What a way for the Usher Hall to kick off its new Sunday Classics season. The musicians of the Moscow Philharmonic must have played all three pieces in their all-Russian programme countless times, but under the rather imperious, aristocratic direction of Yuri Simonov, they tackled this music as if for the first time, in all its beauty, wonder and rawness too.
Moscow Philharmonic Orchestra/Yuri Simonov, Usher Hall, Edinburgh *****
That rawness was most evident in their closing Shostakovich Symphony No.10, which – and this is a compliment – reminded you of just what a draining, difficult piece it really is. Simonov injected the whole thing with a relentless intensity, cranked up and down to striking effect in a steely opening movement, and exploding into grotesque life in its pounding scherzo, reputedly a musical portrait of Stalin, where Simonov’s rather slow tempo only emphasised the music’s immovable weight. By the end, though, after Shostakovich’s pleading horn calls to a pupil he loved, his desperate repetitions of his own initials transformed into music felt like an act of defiance delivered through gritted teeth. Quite simply, a remarkable vision of the piece.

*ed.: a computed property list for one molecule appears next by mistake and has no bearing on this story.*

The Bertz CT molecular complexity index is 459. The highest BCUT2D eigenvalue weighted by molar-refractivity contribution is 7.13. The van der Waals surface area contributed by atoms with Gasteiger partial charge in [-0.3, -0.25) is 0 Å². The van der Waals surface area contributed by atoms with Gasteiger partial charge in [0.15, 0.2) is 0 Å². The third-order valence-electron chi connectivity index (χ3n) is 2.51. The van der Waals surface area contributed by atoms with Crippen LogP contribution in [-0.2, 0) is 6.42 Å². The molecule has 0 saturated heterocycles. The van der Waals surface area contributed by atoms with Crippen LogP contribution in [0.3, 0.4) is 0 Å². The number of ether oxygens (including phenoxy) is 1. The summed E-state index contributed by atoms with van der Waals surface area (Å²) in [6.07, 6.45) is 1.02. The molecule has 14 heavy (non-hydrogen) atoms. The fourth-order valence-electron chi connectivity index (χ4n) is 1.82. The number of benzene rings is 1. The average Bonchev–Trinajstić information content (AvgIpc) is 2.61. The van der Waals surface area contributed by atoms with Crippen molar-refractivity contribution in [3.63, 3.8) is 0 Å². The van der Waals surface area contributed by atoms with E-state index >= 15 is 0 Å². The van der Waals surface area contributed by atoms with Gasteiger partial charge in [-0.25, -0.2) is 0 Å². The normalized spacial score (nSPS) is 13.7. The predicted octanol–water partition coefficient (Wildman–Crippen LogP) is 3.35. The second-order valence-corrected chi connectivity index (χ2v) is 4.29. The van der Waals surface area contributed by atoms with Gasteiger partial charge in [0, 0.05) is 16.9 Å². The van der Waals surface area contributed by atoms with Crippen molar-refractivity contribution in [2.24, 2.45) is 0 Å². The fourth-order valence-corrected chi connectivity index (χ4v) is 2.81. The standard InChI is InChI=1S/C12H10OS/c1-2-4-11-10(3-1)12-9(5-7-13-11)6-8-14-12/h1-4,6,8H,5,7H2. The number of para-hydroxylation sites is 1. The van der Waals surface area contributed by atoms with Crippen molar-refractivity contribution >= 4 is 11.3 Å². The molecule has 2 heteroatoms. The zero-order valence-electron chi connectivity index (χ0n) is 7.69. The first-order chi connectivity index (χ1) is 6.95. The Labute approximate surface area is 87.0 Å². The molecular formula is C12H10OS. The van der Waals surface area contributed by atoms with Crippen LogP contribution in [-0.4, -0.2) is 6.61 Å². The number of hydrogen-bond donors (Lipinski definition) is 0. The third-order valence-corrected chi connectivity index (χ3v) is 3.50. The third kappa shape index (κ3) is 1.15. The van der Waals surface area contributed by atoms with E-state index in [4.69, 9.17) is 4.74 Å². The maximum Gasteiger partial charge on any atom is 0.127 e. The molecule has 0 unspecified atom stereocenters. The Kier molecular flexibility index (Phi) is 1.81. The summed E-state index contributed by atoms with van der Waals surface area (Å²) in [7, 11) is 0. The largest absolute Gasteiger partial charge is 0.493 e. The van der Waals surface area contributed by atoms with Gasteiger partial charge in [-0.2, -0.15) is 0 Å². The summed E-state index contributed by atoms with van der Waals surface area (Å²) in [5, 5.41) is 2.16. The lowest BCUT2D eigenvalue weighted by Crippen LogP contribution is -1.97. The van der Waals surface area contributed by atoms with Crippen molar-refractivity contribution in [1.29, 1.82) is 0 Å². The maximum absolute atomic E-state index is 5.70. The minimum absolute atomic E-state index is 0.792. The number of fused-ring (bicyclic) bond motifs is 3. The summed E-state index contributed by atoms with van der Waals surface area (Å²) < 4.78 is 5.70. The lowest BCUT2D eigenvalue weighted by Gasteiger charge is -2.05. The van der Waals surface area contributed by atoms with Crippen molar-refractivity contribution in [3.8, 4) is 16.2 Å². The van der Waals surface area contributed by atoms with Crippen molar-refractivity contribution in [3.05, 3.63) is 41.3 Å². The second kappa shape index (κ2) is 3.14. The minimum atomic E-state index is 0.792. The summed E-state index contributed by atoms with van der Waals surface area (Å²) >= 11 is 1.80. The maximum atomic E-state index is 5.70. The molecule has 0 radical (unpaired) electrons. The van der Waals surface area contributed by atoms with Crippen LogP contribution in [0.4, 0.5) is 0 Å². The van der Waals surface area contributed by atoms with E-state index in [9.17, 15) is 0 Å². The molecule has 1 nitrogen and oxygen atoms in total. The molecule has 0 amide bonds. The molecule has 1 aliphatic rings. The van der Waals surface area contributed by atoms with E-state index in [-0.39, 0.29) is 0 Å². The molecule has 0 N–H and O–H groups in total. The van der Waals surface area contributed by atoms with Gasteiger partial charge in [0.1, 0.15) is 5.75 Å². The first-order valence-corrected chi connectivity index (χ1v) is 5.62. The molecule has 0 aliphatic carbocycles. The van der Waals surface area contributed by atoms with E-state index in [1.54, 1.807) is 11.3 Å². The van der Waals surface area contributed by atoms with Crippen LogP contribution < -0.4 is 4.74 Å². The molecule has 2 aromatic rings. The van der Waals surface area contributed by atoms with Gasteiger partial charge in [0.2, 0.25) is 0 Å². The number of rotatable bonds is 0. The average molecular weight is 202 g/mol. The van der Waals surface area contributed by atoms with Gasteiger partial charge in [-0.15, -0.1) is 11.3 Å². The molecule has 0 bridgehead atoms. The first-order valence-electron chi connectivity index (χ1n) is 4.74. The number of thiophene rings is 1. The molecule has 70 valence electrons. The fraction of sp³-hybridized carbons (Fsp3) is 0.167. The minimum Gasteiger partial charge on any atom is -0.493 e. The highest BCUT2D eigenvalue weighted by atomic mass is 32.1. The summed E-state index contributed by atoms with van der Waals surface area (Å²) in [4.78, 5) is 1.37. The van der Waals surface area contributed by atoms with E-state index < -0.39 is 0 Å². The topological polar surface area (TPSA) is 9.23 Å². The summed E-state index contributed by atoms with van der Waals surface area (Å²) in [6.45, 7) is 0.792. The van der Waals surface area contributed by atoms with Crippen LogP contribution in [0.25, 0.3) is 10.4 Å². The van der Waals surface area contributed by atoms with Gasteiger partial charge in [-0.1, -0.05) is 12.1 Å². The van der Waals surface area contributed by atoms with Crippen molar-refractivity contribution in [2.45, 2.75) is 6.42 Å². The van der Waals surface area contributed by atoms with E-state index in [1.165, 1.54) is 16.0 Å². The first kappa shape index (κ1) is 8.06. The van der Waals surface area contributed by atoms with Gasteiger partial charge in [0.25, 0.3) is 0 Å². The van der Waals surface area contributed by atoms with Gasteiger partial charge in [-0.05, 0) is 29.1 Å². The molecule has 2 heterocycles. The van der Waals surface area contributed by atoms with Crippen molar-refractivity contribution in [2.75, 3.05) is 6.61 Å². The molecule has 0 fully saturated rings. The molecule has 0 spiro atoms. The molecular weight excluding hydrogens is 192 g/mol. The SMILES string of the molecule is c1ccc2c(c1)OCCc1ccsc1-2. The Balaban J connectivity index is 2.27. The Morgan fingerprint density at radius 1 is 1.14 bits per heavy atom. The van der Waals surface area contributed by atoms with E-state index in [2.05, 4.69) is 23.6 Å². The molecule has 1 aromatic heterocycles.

Beforehand, too, Romanian-born pianist Alexandra Dariescu dug deep into Rachmaninov’s Second Piano Concerto to remind you of just what an affecting, effective work it is, despite its over-exposure. It was quite a driven, hard-edged account, but she played as if every phrase held a huge personal meaning to her – technically immaculate, mesmerising, deeply moving. To open, Simonov wrung every drop of drama and sentiment from Tchaikovsky’s Romeo and Juliet, which is just as it should be.